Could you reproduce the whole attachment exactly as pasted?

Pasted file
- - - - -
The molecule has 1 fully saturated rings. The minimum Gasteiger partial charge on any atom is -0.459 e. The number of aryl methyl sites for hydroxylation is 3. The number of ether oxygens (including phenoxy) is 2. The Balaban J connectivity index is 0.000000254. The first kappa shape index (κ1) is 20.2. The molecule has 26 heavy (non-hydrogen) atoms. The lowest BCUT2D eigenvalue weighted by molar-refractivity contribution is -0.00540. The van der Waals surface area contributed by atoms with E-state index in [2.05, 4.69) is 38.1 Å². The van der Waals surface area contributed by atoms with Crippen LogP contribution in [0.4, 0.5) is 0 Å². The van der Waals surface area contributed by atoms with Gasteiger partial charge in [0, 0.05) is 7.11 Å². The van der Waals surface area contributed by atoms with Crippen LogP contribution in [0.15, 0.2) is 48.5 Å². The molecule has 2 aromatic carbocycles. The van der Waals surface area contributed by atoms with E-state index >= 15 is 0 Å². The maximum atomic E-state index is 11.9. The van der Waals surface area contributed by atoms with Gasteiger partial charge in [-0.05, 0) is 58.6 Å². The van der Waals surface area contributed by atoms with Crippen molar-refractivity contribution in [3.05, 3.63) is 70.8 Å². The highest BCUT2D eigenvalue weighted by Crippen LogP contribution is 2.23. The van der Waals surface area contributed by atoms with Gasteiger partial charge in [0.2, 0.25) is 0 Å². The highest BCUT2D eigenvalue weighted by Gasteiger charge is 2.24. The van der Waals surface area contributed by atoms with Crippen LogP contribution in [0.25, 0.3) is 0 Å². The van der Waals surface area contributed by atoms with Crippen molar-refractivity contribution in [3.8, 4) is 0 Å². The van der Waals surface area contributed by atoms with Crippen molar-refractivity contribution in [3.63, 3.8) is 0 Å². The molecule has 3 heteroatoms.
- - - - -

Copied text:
The molecule has 1 fully saturated rings. The minimum Gasteiger partial charge on any atom is -0.459 e. The number of aryl methyl sites for hydroxylation is 3. The number of ether oxygens (including phenoxy) is 2. The Balaban J connectivity index is 0.000000254. The first kappa shape index (κ1) is 20.2. The molecule has 26 heavy (non-hydrogen) atoms. The lowest BCUT2D eigenvalue weighted by molar-refractivity contribution is -0.00540. The van der Waals surface area contributed by atoms with E-state index in [2.05, 4.69) is 38.1 Å². The van der Waals surface area contributed by atoms with Crippen LogP contribution in [0.4, 0.5) is 0 Å². The van der Waals surface area contributed by atoms with Gasteiger partial charge in [0, 0.05) is 7.11 Å². The van der Waals surface area contributed by atoms with Crippen LogP contribution in [0.15, 0.2) is 48.5 Å². The molecule has 2 aromatic carbocycles. The van der Waals surface area contributed by atoms with E-state index >= 15 is 0 Å². The maximum atomic E-state index is 11.9. The van der Waals surface area contributed by atoms with Gasteiger partial charge in [-0.05, 0) is 58.6 Å². The van der Waals surface area contributed by atoms with Crippen molar-refractivity contribution in [3.05, 3.63) is 70.8 Å². The highest BCUT2D eigenvalue weighted by Crippen LogP contribution is 2.23. The van der Waals surface area contributed by atoms with Gasteiger partial charge in [0.2, 0.25) is 0 Å². The highest BCUT2D eigenvalue weighted by Gasteiger charge is 2.24. The van der Waals surface area contributed by atoms with Crippen LogP contribution in [0.25, 0.3) is 0 Å². The van der Waals surface area contributed by atoms with Crippen molar-refractivity contribution in [3.8, 4) is 0 Å². The van der Waals surface area contributed by atoms with Crippen molar-refractivity contribution in [3.63, 3.8) is 0 Å². The molecule has 3 heteroatoms.